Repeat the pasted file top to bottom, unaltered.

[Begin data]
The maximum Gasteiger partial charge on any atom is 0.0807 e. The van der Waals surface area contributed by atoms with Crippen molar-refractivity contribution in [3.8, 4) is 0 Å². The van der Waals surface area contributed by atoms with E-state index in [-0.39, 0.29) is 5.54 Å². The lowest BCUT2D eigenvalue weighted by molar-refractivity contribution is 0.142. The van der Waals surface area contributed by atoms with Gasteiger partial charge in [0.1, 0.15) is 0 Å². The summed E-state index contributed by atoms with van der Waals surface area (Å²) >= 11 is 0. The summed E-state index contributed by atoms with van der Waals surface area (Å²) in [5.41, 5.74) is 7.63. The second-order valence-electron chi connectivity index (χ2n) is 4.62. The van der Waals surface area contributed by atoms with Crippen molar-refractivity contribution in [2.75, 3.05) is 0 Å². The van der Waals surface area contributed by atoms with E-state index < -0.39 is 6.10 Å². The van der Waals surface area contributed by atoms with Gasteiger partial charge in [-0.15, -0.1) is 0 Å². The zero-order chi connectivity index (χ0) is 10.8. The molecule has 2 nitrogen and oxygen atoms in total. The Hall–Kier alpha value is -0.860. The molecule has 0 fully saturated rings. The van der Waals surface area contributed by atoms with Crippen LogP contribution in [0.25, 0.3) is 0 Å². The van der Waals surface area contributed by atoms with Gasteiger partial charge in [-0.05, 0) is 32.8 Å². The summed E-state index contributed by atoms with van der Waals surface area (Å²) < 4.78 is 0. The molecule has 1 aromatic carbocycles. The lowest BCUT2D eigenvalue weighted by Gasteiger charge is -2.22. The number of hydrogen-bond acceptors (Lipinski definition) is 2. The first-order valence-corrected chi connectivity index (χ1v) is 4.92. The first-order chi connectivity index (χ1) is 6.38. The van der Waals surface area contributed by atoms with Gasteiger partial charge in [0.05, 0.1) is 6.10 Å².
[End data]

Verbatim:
The maximum Gasteiger partial charge on any atom is 0.0807 e. The van der Waals surface area contributed by atoms with Crippen molar-refractivity contribution in [3.8, 4) is 0 Å². The van der Waals surface area contributed by atoms with E-state index in [-0.39, 0.29) is 5.54 Å². The lowest BCUT2D eigenvalue weighted by molar-refractivity contribution is 0.142. The van der Waals surface area contributed by atoms with Gasteiger partial charge in [0.1, 0.15) is 0 Å². The summed E-state index contributed by atoms with van der Waals surface area (Å²) >= 11 is 0. The summed E-state index contributed by atoms with van der Waals surface area (Å²) in [5.41, 5.74) is 7.63. The second-order valence-electron chi connectivity index (χ2n) is 4.62. The van der Waals surface area contributed by atoms with Crippen molar-refractivity contribution in [2.75, 3.05) is 0 Å². The van der Waals surface area contributed by atoms with E-state index < -0.39 is 6.10 Å². The van der Waals surface area contributed by atoms with Gasteiger partial charge in [-0.15, -0.1) is 0 Å². The zero-order chi connectivity index (χ0) is 10.8. The molecule has 2 nitrogen and oxygen atoms in total. The Hall–Kier alpha value is -0.860. The molecule has 0 fully saturated rings. The van der Waals surface area contributed by atoms with Crippen LogP contribution in [0.25, 0.3) is 0 Å². The van der Waals surface area contributed by atoms with Gasteiger partial charge in [-0.05, 0) is 32.8 Å². The summed E-state index contributed by atoms with van der Waals surface area (Å²) < 4.78 is 0. The molecule has 1 aromatic carbocycles. The lowest BCUT2D eigenvalue weighted by Gasteiger charge is -2.22. The number of hydrogen-bond acceptors (Lipinski definition) is 2. The first-order valence-corrected chi connectivity index (χ1v) is 4.92. The first-order chi connectivity index (χ1) is 6.38. The van der Waals surface area contributed by atoms with Gasteiger partial charge in [0.05, 0.1) is 6.10 Å².